Theater Review: RUSSIAN TROLL FARM: A WORKPLACE COMEDY (TheaterWorks Hartford, TheatreSquared, The Civilians)

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by Tony Frankel on October 30, 2020

in Theater-New York,Theater-Regional,Virtual

TRENCHANT TROLLS TRIUMPH
BY TRANSMOGRIFYING TRUTH

Somewhere in the bowels of Saint Petersburg, Russia, there is an agency made up of both Americans and Russians that trolls the internet, creating hashtags and Facebook posts and memes from people who do not exist, and hurl them around the internet so that gullible Americans become so divisive and riled that they actually let Donald Trump be voted in — or rather — win the U.S. Presidential Election. In Russian Troll Farm: A Workplace Comedy, we meet five experts who know what grabs the attention of those who would be swayed like sheep to the slaughter (eyeing Twitter Feeds and Facebook posts, anyone?).

Daniell Slavick and Greg Keller

While you’re watching this multimedia theatrical existentialist frightening funny full-length wonder, it may remind you of the warnings of Asimov, Bradbury, Orwell, Huxley and others who fictionalized worlds where hype and politics meet technology, creating a beast that can’t be stopped. But this idea ain’t fiction. Yeah, it’s a play, written with incredible understanding and acumen by Sarah Gancher, but one that is inspired by the actual transcripts from the Russian government-backed Internet Research Agency in the run-up to the 2016 election, which means some of the posted lies are lifted from reality. “These white people out here saying hillary killed an immigrant baby in a dungeon under Disneyland,” writes “T’Neesie Sands.” Hilarious and haunting.

Haskell King

Gancher, instead of rewriting her play to be filmed, wrote specifically for a digital platform. Actors performed alone, and were then aided and stitched together by a panoply of technical wizardry led by co-directors Elizabeth Williamson (dramaturg) and Jared Mezzocchi (multimedia). Streamed live for a short five-performance run, I saw the on-demand version now playing through November 15, 2020 (or longer, hopefully).

Haskell King, Ian Lassiter, Danielle Slavick and Greg Keller

Ms. Gancher understands that people who create conspiracies (Q-Anon, anyone?) end up in an eddy of lies until they begin to disassociate with reality (Trump, anyone?) and, even worse, begin to believe it with a fervor that belies what is right in front of them (my own family, anyone?). Danielle Slavick is Masha, who got in trouble for sleeping with a married higher-up when she was a fake-news journalist; now, she winds up involved in an office romance with married supervisor Nikolai (Greg Keller). Super-geek Egor (Haskell King) is an intense, withdrawn workaholic who poses as an African-American online; does he relate to them because he also feels chained to oppression in Russia? His boss Ljuba (the electrifying Mia Katigbak) staunchly defends their goals to win an election, so target those mid-western wives instead! She later comes clean about her previous life under totalitarianism as a Jew and lesbian, describing how she morphed into a puppet for the Putin-led regime.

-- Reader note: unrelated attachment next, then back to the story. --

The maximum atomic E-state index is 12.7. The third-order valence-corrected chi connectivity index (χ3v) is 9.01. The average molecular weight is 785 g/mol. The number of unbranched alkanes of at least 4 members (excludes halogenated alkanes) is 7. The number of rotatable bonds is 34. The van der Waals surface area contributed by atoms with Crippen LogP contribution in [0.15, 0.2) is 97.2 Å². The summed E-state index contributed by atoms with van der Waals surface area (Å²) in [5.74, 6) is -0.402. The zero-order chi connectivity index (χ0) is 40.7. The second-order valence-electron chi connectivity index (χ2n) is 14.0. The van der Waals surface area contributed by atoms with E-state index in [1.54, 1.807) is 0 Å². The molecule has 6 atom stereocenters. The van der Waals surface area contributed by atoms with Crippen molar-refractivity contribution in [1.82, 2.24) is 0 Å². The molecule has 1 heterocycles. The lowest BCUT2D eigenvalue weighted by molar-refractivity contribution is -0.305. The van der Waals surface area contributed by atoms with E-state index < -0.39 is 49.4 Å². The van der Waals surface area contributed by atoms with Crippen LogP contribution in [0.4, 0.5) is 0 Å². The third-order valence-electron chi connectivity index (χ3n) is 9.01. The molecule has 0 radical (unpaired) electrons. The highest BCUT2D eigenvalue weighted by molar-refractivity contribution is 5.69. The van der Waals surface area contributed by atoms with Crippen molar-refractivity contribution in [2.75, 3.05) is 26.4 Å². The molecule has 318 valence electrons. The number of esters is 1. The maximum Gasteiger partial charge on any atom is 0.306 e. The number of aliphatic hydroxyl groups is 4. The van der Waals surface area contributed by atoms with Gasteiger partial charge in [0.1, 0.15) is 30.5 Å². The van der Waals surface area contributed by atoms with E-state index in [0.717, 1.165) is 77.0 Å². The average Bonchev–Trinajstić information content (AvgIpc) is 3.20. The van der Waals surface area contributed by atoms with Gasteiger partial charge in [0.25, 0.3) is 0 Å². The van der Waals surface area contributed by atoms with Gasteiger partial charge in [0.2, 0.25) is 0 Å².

Mia Katigbak

Steve (Ian Lassiter) would be an ideal member of The Proud Boys. This neo-fascist has an unfavorable opinion of everything but himself. So pompous and deluded is he that he daydreams himself into a videogame heroically squashing the enemies. This segment, in which Amith Chandrahaker’s lights and Andre Pleuss’s sound and music get a real showcase, is probably a bit too long, but it perfectly embodies the racist, sexist, paranoiac peon who doesn’t want to be told what to do, spewing his righteousness and anger all over the wide world web. His pompous self-importance is summed up perfectly when he says, “Stories are between sleep and sex.”

Haskell King

Presented in association with The Civilians in New York, TheaterWorks Hartford in Connecticut and TheatreSquared in Fayetteville, Arkansas have created a platform that is another highly recommended triumph in The Civilians’ unique brand of investigative theater, creatively crossing fact and fiction to grapple with how our culture is constructed — or, as it is, reconstructed.

Haskell King and Ian Lassiter

screenshots courtesy of TheaterWorks Hartford

for tickets, call 860.527.7838 or visit Russian Troll Farm

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